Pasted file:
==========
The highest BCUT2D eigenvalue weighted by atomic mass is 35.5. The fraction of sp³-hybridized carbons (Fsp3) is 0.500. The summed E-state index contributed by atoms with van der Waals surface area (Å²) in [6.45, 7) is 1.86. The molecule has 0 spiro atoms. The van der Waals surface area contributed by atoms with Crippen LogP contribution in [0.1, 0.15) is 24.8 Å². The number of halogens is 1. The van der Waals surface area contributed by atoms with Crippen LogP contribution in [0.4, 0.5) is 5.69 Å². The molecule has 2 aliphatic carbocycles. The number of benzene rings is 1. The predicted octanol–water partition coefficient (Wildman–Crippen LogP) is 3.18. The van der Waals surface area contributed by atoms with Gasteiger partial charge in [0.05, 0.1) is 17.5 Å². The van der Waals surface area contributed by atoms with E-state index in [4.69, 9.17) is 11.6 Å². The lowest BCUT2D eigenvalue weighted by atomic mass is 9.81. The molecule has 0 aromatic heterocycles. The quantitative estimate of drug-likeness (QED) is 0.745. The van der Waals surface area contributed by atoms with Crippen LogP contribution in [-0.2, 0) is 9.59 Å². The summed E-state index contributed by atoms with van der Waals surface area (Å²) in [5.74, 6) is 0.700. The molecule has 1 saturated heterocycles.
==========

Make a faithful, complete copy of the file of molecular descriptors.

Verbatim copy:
The highest BCUT2D eigenvalue weighted by atomic mass is 35.5. The fraction of sp³-hybridized carbons (Fsp3) is 0.500. The summed E-state index contributed by atoms with van der Waals surface area (Å²) in [6.45, 7) is 1.86. The molecule has 0 spiro atoms. The van der Waals surface area contributed by atoms with Crippen LogP contribution in [0.1, 0.15) is 24.8 Å². The number of halogens is 1. The van der Waals surface area contributed by atoms with Crippen LogP contribution in [0.4, 0.5) is 5.69 Å². The molecule has 2 aliphatic carbocycles. The number of benzene rings is 1. The predicted octanol–water partition coefficient (Wildman–Crippen LogP) is 3.18. The van der Waals surface area contributed by atoms with Gasteiger partial charge in [0.05, 0.1) is 17.5 Å². The van der Waals surface area contributed by atoms with E-state index in [4.69, 9.17) is 11.6 Å². The lowest BCUT2D eigenvalue weighted by atomic mass is 9.81. The molecule has 0 aromatic heterocycles. The quantitative estimate of drug-likeness (QED) is 0.745. The van der Waals surface area contributed by atoms with Crippen LogP contribution in [-0.2, 0) is 9.59 Å². The summed E-state index contributed by atoms with van der Waals surface area (Å²) in [5.74, 6) is 0.700. The molecule has 1 saturated heterocycles.